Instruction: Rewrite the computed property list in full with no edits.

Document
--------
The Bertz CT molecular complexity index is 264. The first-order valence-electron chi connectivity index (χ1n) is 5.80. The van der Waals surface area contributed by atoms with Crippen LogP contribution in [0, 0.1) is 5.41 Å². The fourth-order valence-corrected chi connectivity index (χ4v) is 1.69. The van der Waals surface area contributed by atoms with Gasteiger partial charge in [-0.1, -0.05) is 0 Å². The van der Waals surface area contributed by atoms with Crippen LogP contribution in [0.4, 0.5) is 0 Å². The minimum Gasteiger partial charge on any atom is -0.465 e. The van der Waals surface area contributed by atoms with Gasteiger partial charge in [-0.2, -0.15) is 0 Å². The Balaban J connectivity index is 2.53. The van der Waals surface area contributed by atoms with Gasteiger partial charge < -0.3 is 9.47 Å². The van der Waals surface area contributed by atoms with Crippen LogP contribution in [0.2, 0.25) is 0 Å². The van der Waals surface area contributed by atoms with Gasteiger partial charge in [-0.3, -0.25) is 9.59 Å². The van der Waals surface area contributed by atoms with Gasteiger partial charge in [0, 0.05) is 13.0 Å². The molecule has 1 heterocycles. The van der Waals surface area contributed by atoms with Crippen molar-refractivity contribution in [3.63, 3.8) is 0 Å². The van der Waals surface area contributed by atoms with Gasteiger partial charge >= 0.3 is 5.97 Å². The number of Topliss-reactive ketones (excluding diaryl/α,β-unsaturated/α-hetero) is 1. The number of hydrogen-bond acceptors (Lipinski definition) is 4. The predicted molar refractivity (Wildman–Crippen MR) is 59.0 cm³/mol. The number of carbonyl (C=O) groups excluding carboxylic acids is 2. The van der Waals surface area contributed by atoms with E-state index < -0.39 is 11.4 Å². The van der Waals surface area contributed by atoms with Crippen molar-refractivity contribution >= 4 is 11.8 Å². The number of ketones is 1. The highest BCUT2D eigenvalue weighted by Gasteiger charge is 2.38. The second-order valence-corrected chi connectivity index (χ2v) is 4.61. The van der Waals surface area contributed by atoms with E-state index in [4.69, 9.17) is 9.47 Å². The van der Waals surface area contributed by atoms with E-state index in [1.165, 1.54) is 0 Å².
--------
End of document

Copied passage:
The Bertz CT molecular complexity index is 264. The first-order valence-electron chi connectivity index (χ1n) is 5.80. The van der Waals surface area contributed by atoms with Crippen LogP contribution in [0, 0.1) is 5.41 Å². The fourth-order valence-corrected chi connectivity index (χ4v) is 1.69. The van der Waals surface area contributed by atoms with Gasteiger partial charge in [-0.1, -0.05) is 0 Å². The van der Waals surface area contributed by atoms with Crippen LogP contribution in [0.4, 0.5) is 0 Å². The minimum Gasteiger partial charge on any atom is -0.465 e. The van der Waals surface area contributed by atoms with Gasteiger partial charge in [-0.2, -0.15) is 0 Å². The Balaban J connectivity index is 2.53. The van der Waals surface area contributed by atoms with Gasteiger partial charge < -0.3 is 9.47 Å². The van der Waals surface area contributed by atoms with Crippen LogP contribution in [0.2, 0.25) is 0 Å². The van der Waals surface area contributed by atoms with Gasteiger partial charge in [-0.3, -0.25) is 9.59 Å². The van der Waals surface area contributed by atoms with Gasteiger partial charge in [0, 0.05) is 13.0 Å². The molecule has 1 heterocycles. The van der Waals surface area contributed by atoms with Crippen molar-refractivity contribution in [3.63, 3.8) is 0 Å². The van der Waals surface area contributed by atoms with Gasteiger partial charge >= 0.3 is 5.97 Å². The number of Topliss-reactive ketones (excluding diaryl/α,β-unsaturated/α-hetero) is 1. The number of hydrogen-bond acceptors (Lipinski definition) is 4. The predicted molar refractivity (Wildman–Crippen MR) is 59.0 cm³/mol. The number of carbonyl (C=O) groups excluding carboxylic acids is 2. The van der Waals surface area contributed by atoms with E-state index < -0.39 is 11.4 Å². The van der Waals surface area contributed by atoms with Crippen molar-refractivity contribution >= 4 is 11.8 Å². The number of ketones is 1. The highest BCUT2D eigenvalue weighted by Gasteiger charge is 2.38. The second-order valence-corrected chi connectivity index (χ2v) is 4.61. The van der Waals surface area contributed by atoms with E-state index in [4.69, 9.17) is 9.47 Å². The van der Waals surface area contributed by atoms with E-state index in [1.165, 1.54) is 0 Å².